By Bronte Spicer
B.Ed/BSOR, Adv. Certificate in Guiding and Teaching Meditation, Certified Kiloby Inquiries Facilitator.
Award-Winning Writer for Elephant Journal, Author of celebrated collaboration ‘More Than a Mum.’
I thought I’d be on antidepressants for the rest of my life.
I thought I was one of those people who would always have depression. It had been twenty long years of being stuck in that black hole.
But then I found the Kiloby Inquiries.
When I was fourteen, my parents split and life began feeling like I was trudging through mud. Their divorce was a shock to me. All of a sudden, I was no longer in a stable home with a strong family who was certain to stay together. I felt lost and I didn’t know where I belonged.
After school one day, I was lying on my bed feeling like my whole world was breaking apart. The walls of my bedroom seemed to be crumbling and the ground felt like it was coming away from underneath me.
My safety net was gone.
The counseling and appointments to see psychologists soon started. I liked talking about my problems in those sessions and loved those moments of clarity I had about myself and the problems I had. But looking back, none of those sessions took my depression away.
About a decade after my parents’ separation, my Mum was diagnosed with terminal cancer. The terror of losing my biggest love and support tore my insides apart. Soon enough, I was on the doorstep of the local doctor to get a script for antidepressants.
Feeling weak for taking antidepressants was quickly replaced with relief when life got easier with medication. I was able to get up and do life. I took care of myself, began my teaching career, and met my husband-to-be. My sisters were surprised at how well I was coping with Mum’s death.
Yet deep below the surface, my unconscious grief, pain, anger, and sadness was growing.
I took antidepressants for the next decade. While it helped me manage every-day life, I always wanted to come off them. I felt like a failure, like there was something wrong with me and like I was cheating life. I tried to come off them many times but failed every time.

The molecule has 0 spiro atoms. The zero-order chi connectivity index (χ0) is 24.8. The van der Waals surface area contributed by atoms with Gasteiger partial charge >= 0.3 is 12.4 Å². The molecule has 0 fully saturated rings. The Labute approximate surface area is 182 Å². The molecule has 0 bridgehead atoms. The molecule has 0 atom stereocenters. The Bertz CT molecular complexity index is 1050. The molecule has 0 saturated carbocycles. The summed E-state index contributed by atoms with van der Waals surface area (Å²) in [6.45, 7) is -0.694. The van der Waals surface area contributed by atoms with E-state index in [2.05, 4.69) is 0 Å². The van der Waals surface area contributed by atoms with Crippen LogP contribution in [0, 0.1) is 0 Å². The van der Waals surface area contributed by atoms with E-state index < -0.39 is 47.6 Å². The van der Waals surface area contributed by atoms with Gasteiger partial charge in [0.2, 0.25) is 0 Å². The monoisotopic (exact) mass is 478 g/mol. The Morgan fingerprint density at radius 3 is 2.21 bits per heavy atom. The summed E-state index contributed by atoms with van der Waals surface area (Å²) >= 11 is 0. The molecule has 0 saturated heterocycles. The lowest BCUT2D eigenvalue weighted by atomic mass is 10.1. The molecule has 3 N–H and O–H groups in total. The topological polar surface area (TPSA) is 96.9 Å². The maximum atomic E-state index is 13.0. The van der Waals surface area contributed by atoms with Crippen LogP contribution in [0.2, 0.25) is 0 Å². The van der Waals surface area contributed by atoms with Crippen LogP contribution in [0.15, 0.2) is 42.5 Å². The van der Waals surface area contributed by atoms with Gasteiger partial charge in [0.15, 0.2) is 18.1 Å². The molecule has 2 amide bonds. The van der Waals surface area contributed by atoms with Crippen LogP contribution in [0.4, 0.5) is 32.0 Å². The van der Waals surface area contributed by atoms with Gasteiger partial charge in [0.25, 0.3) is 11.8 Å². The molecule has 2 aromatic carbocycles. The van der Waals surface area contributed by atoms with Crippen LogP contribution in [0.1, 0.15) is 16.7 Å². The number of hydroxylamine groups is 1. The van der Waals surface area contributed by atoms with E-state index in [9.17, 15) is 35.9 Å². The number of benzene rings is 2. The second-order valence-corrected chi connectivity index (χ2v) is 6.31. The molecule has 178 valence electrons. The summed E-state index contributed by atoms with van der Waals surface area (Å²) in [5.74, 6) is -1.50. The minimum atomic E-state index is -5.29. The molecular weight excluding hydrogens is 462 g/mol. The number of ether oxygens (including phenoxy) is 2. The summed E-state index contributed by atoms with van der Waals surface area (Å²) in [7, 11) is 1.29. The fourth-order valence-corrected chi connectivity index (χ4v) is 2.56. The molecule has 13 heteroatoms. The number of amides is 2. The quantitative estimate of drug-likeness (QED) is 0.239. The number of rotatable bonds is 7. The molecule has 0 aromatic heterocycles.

Fast-forward to 2019, I started questioning my well-stamped story that I was one of those people who will take antidepressants forever. I contemplated ‘why do some people have a mental illness for a year or two and then get over it? What is stopping me from being one of those people?’
With a strong connection to my heart’s intuition, I asked for help. I had a conversation with spirit and said ‘Bring me the teachers I need to stop having depression.’
When the student is ready the teacher appears.
Only weeks later, I met a Kiloby Inquiries Facilitator named Matt. When he explained his work, I knew he was my teacher.
That Kiloby Inquiries session was the first time someone had metaphorically taken my hand and showed me gently how to safely feel my feelings.
After two decades of professional mental health support, no one had ever shown me how to feel.Bronte Spicer
I had always avoided my feelings. I was terrified I would drown in the enormity of my pain and be swallowed up by a big black hole. Matt and partnering KI Trainer, Julianne, showed me very simple techniques that proved my fears to be wrong. They helped me build my confidence, learn to trust myself, and feel safe with the changing emotions or sensations in my body.
One day, after a couple of sessions, I tested the Kiloby Inquiries when I was in the thick of my depression. On this particular morning, I felt this familiar yet overwhelming sense of dread arrive, coupled with the words ‘there’s something wrong with me’ and ‘make it stop’. I was in deep shame about being me. I felt hopeless like no one could fix me and I didn’t want to be me.
This was my moment. My great apprehension was soothed as I recalled feeling safe using the Kiloby Inquiries. I placed my two hands firmly on the kitchen bench, imagined my body to be like an open body of water. I planted my feet on the ground, and let the feelings of dread and shame rise through my body like a wave.
It felt like a tsunami.
The most miraculous thing happened. The tsunami came… And then it went. I didn’t die, drown, or get swallowed up by a big black hole. The sensations simply rose and then they fell. After twenty years of pushing down feelings that I thought were going to kill me, I realized that if I let them come, they come and go.
That moment collapsed my twenty-year bout of depression. All that time ‘my depression’ turned out to be suppressed dread and shame in my body. And stapled to it were mental stories and memories I was afraid of. Once I felt safe with my words, pictures, and body sensations I was free. For those twenty years with depression, all I needed was something as simple as the Kiloby Inquiries.